The NFL has a vested interest in trying to make sure that its players do not choose to forego the 2020 season amid fears of contracting and spreading the coronavirus. While the average athlete would be much less likely to experience severe symptoms, there is a high probability that they could subsequently expose more vulnerable people to the virus, should they contract it through playing.
That’s why the league and the NFLPA are going through extensive talks over the course of July to try to get everybody to the point where they are comfortable being able to produce a safe work environment for everyone involved—which includes coaches, reporters, and all general workers who make up a football organization.
Even with the most well-laid plan, however, it seems inevitable that in a league with over 2000 players, some will still choose not to play. Yesterday, I wrote about how the vice president of the players association, Sam Acho, said the league was very reluctant to allow players to opt out.
The messaging was different from Tom Pelissero on the NFL Network yesterday, who said that “both the union and the league”, to his understanding, “intend to have an opt-out for players who have either a pre-existing condition, family with pre-existing conditions, just general concerns over Covid-19, would not want to play this season”.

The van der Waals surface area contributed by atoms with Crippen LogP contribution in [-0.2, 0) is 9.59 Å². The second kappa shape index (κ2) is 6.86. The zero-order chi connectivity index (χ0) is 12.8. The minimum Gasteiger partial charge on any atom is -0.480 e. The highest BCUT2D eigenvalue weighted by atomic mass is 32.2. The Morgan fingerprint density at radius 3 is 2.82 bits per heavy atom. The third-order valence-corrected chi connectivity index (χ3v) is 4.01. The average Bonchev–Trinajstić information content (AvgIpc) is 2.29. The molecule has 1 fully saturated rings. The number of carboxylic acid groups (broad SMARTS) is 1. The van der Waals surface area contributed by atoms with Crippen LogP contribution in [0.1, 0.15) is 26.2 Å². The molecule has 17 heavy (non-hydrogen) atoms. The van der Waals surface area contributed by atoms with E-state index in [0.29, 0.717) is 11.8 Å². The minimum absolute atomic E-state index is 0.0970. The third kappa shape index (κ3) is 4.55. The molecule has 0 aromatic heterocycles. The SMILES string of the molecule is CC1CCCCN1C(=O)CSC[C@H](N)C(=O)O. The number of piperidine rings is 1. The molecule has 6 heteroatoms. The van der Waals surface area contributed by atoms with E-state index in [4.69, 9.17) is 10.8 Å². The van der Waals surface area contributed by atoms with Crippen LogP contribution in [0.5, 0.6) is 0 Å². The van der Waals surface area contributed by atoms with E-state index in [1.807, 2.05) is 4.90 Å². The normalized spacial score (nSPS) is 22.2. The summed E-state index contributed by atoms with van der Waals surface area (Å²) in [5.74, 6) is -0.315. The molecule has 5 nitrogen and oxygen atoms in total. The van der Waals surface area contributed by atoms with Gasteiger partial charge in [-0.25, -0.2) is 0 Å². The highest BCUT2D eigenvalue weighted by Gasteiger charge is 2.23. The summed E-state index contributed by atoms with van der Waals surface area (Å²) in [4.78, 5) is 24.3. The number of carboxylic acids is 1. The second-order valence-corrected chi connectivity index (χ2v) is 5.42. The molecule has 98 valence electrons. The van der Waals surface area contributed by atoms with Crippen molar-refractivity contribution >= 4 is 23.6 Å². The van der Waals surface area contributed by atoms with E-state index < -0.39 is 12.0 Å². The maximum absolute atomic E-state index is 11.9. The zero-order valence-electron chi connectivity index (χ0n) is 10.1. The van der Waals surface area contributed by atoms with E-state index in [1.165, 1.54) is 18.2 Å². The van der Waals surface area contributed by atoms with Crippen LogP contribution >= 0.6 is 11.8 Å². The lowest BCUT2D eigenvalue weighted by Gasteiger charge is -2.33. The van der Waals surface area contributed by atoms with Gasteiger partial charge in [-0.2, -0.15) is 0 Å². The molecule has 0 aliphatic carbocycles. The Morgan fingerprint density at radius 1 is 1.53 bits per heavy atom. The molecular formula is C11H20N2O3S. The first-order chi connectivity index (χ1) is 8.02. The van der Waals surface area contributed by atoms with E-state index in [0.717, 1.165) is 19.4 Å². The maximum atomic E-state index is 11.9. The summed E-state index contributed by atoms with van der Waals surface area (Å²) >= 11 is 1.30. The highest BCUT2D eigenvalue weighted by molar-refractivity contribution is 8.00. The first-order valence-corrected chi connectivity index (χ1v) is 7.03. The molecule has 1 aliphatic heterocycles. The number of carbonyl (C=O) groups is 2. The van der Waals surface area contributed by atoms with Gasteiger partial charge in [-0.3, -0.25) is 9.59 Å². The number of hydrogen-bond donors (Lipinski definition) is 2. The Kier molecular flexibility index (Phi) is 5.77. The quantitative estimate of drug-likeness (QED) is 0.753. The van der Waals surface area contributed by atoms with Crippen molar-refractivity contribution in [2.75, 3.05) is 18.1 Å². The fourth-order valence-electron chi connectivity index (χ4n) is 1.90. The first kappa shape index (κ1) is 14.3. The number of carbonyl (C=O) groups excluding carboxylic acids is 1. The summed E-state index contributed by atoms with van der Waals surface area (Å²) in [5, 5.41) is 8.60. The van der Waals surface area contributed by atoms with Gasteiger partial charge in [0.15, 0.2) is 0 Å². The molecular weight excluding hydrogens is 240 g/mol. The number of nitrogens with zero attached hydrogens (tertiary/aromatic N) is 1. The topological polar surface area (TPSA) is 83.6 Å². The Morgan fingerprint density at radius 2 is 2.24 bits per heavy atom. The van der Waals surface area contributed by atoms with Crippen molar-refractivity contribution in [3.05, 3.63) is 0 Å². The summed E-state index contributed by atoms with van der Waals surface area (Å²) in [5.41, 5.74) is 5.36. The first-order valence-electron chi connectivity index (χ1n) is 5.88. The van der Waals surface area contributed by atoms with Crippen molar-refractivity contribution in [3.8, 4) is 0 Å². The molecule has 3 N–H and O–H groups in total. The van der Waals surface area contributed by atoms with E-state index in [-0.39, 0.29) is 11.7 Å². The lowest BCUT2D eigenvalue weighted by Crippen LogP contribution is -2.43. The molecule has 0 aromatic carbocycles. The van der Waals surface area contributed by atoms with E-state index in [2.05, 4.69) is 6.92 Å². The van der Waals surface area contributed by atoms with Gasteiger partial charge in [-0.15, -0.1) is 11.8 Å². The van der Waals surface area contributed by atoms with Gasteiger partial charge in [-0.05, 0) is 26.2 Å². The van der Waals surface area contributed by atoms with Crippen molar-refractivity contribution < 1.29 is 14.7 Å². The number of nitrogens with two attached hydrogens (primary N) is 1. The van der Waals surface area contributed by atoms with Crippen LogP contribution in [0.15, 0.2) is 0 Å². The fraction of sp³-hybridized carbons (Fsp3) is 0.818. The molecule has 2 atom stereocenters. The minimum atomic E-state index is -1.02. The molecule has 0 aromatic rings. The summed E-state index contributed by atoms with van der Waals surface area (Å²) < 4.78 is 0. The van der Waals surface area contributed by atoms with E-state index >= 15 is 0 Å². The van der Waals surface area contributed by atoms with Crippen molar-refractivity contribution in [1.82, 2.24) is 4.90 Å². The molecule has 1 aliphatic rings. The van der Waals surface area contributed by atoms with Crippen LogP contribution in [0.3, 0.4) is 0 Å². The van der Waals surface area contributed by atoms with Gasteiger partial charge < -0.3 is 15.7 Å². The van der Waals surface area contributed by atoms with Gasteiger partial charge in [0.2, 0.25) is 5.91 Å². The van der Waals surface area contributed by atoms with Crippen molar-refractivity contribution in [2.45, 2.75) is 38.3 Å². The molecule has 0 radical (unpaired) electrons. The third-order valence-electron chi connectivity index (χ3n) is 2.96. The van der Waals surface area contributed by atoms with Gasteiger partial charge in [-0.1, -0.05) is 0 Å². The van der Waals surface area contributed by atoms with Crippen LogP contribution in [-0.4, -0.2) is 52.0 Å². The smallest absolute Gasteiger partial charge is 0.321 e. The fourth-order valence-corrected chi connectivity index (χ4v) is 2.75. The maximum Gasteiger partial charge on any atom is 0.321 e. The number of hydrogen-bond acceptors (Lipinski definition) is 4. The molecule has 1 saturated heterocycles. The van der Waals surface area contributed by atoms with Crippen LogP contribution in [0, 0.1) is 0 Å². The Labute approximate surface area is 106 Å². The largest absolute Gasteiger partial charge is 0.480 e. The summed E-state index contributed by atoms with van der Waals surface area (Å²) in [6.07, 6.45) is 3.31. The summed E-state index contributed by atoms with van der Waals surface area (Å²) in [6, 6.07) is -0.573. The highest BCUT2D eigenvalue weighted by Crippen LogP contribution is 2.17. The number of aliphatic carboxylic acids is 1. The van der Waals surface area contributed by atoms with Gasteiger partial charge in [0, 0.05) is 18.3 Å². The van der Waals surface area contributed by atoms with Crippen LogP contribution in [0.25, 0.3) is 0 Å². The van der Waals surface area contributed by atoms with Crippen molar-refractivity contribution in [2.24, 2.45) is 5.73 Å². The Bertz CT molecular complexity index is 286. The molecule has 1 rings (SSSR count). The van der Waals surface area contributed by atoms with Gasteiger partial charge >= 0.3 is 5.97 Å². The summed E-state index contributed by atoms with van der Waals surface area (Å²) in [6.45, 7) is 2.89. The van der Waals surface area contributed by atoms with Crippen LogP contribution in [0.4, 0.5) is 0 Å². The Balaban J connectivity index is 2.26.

He also reported that general managers were recently told that there would be a specific date by which players would have to inform their teams or the league that they have chosen to opt out, but that the specific date has not yet been chosen.
Considering the protocols for a return to play are still being debated, it’s obvious that the date can’t be just around the corner. The league certainly cannot expect players to make decisions without a complete set of information.
A number of players from all across the NFL have experienced serious concerns about playing amid a pandemic, from Malcolm Jenkins to Devin McCourty to Cameron Heyward, though to my knowledge nobody has come out and said that they are leaning toward not playing.
Still, we have seen prominent players in the MLB and the NBA choose to opt out of the 2020 season, and there likely will be NHL players to do the same, so we should expect to see it within the NFL as well as we get closer to a start time and greater clarity over what it would look like.
Part of discussions about opt-out clauses involve compensation. Pelissero reported that the contracts of players who skip the season my toll, and he added that this is something that would need to be agreed to by the start of training camp, which is now fast approaching.